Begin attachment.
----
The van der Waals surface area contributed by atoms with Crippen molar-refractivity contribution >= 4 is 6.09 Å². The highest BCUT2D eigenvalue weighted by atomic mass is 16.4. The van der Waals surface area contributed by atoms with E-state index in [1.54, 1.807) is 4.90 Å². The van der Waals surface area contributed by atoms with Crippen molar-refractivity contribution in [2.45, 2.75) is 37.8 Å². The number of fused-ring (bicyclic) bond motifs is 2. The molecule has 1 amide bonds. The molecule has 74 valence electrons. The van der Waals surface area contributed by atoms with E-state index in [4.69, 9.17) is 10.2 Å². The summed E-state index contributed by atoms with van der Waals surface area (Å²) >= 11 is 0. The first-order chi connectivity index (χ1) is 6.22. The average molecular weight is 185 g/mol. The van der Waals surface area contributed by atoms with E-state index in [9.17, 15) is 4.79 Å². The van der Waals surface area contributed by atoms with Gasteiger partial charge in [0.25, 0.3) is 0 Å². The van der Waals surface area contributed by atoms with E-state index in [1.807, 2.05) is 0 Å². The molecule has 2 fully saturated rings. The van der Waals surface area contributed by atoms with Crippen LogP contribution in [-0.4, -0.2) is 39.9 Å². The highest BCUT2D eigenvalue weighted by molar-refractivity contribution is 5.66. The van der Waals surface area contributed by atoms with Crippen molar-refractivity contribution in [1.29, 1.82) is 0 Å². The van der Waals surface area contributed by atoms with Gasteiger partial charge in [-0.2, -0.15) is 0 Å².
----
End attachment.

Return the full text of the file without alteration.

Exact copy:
The van der Waals surface area contributed by atoms with Crippen molar-refractivity contribution >= 4 is 6.09 Å². The highest BCUT2D eigenvalue weighted by atomic mass is 16.4. The van der Waals surface area contributed by atoms with E-state index in [1.54, 1.807) is 4.90 Å². The van der Waals surface area contributed by atoms with Crippen molar-refractivity contribution in [2.45, 2.75) is 37.8 Å². The number of fused-ring (bicyclic) bond motifs is 2. The molecule has 1 amide bonds. The molecule has 74 valence electrons. The van der Waals surface area contributed by atoms with E-state index in [4.69, 9.17) is 10.2 Å². The summed E-state index contributed by atoms with van der Waals surface area (Å²) >= 11 is 0. The first-order chi connectivity index (χ1) is 6.22. The average molecular weight is 185 g/mol. The van der Waals surface area contributed by atoms with E-state index in [9.17, 15) is 4.79 Å². The van der Waals surface area contributed by atoms with Gasteiger partial charge in [0.25, 0.3) is 0 Å². The van der Waals surface area contributed by atoms with E-state index in [1.807, 2.05) is 0 Å². The molecule has 2 fully saturated rings. The van der Waals surface area contributed by atoms with Crippen LogP contribution in [-0.4, -0.2) is 39.9 Å². The highest BCUT2D eigenvalue weighted by molar-refractivity contribution is 5.66. The van der Waals surface area contributed by atoms with Crippen molar-refractivity contribution in [1.29, 1.82) is 0 Å². The van der Waals surface area contributed by atoms with Gasteiger partial charge in [-0.2, -0.15) is 0 Å².